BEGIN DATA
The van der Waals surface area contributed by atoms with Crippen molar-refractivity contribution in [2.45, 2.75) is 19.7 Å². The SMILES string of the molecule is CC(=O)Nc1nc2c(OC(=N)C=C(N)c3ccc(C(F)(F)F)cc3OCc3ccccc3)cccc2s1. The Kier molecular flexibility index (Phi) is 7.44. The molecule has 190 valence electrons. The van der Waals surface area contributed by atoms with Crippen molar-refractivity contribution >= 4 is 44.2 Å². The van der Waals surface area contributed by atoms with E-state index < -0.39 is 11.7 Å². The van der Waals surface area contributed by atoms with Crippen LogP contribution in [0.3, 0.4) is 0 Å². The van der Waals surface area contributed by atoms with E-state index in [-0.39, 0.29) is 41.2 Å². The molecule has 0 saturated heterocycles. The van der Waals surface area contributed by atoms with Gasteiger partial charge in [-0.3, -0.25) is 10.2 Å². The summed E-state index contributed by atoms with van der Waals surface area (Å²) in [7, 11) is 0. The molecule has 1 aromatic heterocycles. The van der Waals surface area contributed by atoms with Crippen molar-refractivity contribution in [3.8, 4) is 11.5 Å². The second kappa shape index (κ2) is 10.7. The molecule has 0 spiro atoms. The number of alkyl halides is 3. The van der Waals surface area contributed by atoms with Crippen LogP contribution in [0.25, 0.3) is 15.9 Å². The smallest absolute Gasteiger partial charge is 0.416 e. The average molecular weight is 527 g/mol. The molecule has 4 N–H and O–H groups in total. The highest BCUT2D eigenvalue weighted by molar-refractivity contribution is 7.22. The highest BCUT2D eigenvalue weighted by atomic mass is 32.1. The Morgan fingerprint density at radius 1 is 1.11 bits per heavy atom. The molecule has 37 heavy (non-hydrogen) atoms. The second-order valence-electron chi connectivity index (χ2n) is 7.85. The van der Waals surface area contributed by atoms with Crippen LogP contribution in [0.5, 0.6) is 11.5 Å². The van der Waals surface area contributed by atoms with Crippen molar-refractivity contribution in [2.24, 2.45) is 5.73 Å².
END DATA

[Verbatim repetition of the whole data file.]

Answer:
The van der Waals surface area contributed by atoms with Crippen molar-refractivity contribution in [2.45, 2.75) is 19.7 Å². The SMILES string of the molecule is CC(=O)Nc1nc2c(OC(=N)C=C(N)c3ccc(C(F)(F)F)cc3OCc3ccccc3)cccc2s1. The Kier molecular flexibility index (Phi) is 7.44. The molecule has 190 valence electrons. The van der Waals surface area contributed by atoms with Crippen molar-refractivity contribution >= 4 is 44.2 Å². The van der Waals surface area contributed by atoms with E-state index < -0.39 is 11.7 Å². The van der Waals surface area contributed by atoms with Crippen LogP contribution in [0.3, 0.4) is 0 Å². The van der Waals surface area contributed by atoms with E-state index in [-0.39, 0.29) is 41.2 Å². The molecule has 0 saturated heterocycles. The van der Waals surface area contributed by atoms with Gasteiger partial charge in [-0.3, -0.25) is 10.2 Å². The summed E-state index contributed by atoms with van der Waals surface area (Å²) in [7, 11) is 0. The molecule has 1 aromatic heterocycles. The van der Waals surface area contributed by atoms with Crippen molar-refractivity contribution in [3.8, 4) is 11.5 Å². The second kappa shape index (κ2) is 10.7. The molecule has 0 spiro atoms. The number of alkyl halides is 3. The van der Waals surface area contributed by atoms with Crippen LogP contribution in [0.25, 0.3) is 15.9 Å². The smallest absolute Gasteiger partial charge is 0.416 e. The average molecular weight is 527 g/mol. The molecule has 4 N–H and O–H groups in total. The highest BCUT2D eigenvalue weighted by molar-refractivity contribution is 7.22. The highest BCUT2D eigenvalue weighted by atomic mass is 32.1. The Morgan fingerprint density at radius 1 is 1.11 bits per heavy atom. The molecule has 37 heavy (non-hydrogen) atoms. The second-order valence-electron chi connectivity index (χ2n) is 7.85. The van der Waals surface area contributed by atoms with Crippen LogP contribution in [0.5, 0.6) is 11.5 Å². The van der Waals surface area contributed by atoms with Crippen molar-refractivity contribution in [2.24, 2.45) is 5.73 Å².